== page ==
If we have a user’s input like 1000003, our algorithm allows us not to iterate more than 1 million times. On the contrary, it allows us to iterate in and around 1000 times.

We write another short Java code to find the square root of any number.

```
package fun.sanjibsinha.timecomplexity;
public class TestClass {
public static void main(String[] args) {
System.out.println(Math.sqrt(1000003));
//1000.001499998875
}
}
//output of 8.6
Square root of 10 to the power of 6 plus 3 is: 1000.001499998875
```

In the above code we can clearly see that the square root of 1000003

Let us go back to the code 8.5, where we have successfully shortened the length of iteration by calculating the square root of user’s input. Reducing the length of iteration means the algorithm takes much less time. Now the running time of our code is not ‘order of m’, but ‘order of square root of n’; it means O(square root of n).

It is quite evident that code 8.5 represents much better algorithm than code 8.4 to solve the same problem. Why so? Because, it solves the large test cases in acceptable time. Better algorithm is necessary for better performance.

Here the running time of the program depends on the user’s input; and, user’s input represents the growth of time which exerts influence on the running time.

As a conclusion to this section, we can say that time-complexity only cares about the ‘input’. It also cares about the algorithm that tackles the ‘input’ in a better way.

Moreover, time-complexity does not care about the machine’s hardware configuration. Whether the machine is single processor or multi processor does not matter. What is the network load, is unimportant. The time-complexity really does not care about 32 bit or 64 bit.

Input is the key word for time-complexity. Nothing else.

In the above examples, we have inputs like single integer. It could have been an array, a data structure; is not it? Now, again, we come to the point of the data structures, and algorithms. And, of course, now we also understand how time-complexity is related to them.

## Big O Notation

We have already seen how through order of ‘n’, or ‘input’, we can represent any algorithm. Consider the code 8.4, where we have to iterate over one million times if ‘n’ is 1000003. Therefore, the O(n) is the worst case scenario. Any algorithm could not be worse than that O(n).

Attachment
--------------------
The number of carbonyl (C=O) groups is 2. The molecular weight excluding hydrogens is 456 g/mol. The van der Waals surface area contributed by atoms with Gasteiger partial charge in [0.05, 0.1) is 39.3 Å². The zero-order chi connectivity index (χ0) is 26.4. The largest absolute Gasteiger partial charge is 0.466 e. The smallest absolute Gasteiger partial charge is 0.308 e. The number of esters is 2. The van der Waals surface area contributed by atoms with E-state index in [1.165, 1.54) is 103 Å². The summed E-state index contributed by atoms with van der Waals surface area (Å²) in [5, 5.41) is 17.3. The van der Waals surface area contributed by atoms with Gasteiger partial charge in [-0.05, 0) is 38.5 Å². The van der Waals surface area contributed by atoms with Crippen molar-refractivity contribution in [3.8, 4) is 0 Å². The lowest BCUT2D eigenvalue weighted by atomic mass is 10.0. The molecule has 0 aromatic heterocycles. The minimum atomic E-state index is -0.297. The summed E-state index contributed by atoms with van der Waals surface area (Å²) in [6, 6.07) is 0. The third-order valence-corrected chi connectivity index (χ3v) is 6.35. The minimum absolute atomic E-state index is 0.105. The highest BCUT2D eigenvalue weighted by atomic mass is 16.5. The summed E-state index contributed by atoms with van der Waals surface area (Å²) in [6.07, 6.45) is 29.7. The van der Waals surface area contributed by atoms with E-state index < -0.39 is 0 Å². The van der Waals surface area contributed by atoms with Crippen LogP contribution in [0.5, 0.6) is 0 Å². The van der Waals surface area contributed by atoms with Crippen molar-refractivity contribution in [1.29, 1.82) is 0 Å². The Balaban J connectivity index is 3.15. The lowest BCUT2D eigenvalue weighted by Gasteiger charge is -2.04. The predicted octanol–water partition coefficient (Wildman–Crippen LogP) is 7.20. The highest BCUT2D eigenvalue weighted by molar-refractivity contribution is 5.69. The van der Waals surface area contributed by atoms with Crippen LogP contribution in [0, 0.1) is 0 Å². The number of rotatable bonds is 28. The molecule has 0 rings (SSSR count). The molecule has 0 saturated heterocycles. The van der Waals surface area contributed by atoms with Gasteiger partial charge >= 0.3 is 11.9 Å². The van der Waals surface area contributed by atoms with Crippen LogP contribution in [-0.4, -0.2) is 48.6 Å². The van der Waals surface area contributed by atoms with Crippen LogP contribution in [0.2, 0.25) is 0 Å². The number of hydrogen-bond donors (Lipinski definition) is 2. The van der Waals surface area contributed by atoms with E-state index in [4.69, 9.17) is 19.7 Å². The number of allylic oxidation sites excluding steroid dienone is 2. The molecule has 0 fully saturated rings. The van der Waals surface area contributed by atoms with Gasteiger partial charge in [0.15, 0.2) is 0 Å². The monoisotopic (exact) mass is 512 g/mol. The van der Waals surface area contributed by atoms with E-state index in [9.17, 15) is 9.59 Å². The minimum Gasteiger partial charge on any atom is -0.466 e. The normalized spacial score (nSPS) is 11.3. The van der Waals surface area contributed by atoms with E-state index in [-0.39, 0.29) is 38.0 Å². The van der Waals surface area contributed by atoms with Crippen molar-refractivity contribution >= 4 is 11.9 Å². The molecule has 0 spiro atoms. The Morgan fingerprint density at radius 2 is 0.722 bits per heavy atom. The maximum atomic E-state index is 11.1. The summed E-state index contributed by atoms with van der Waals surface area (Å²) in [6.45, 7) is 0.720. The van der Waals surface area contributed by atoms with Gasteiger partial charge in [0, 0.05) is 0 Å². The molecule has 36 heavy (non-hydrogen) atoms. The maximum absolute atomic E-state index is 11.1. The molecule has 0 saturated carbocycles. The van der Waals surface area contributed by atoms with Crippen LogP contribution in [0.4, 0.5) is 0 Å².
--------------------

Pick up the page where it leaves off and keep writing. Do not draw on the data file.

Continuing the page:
Big O notation is the most convenient way to express the worst-case scenario for an algorithm. Compare code 8.5 with the previous code 8.4. In code 8.5, the Big O notation is like this: O(square root of n). This algorithm could not be worse than anything. Now, comparing these two worst case scenarios, we can safely tell that the algorithm of code 8.5 is better than code 8.4.

If you are still confused with the definition, do not worry. Everything takes time. The concept of time-complexity is related to algorithm. More you practice, you will be able to get your head around this topic.

Let us try call back the second code snippet of this chapter. The code 8.2 looks like this:

```
package fun.sanjibsinha;
public class Main {
public static void main(String[] args) {
int totalOne = 0;
for (i = 0; i <= 5; i++){
totalOne += i;
}
System.out.println("The total of loop: " + totalOne);
}
}
```

For brevity we have trimmed the code omitting the commented parts. When we have declared the variable ‘totalOne’ to 0, the constant is 1 and the time is also 1.

In the next step, the first line of the ‘for loop’ tells us about two things. First, the constant is more than one, and the same rule applies for the time.

In the next line the algorithm keeps adding the value of iteration for ‘n’ number of times. Therefore, we have two constants, but the time equals ‘n’.

The last line gives us the output. The constant is 1, and the time is also 1.

When we add them up, we get O(n). It happens so, because while summing it up, we remove all the constants.

However, for the code 5.1, where we have used nested loop to get the total of inner loop, this order of ‘n’ changes to (n * n), that is n squared. Therefore, the Big O notation or the worst case scenario of that algorithm is O(n^2). Although in that code, we have total of the outer loop also. That means, we have O(n) at the same breath. Since there are consecutive statements, we count the statement with maximum complexity, that is O(n^2).

We have got an initial idea of how Big O notation works, and what principles govern it. Many common algorithms we use very often, use the above Big O notation O(n^2). Common algorithms, such as bubble sort, selection sort and insertion sort takes the above Big O notation.

There are many other Big O notations that are related to different types of algorithms. The idea of time-complexity rests on finding the better algorithm to solve a problem. We should analyse the Big O notations, or worst-case scenarios for the test cases and we will try to find the best solution.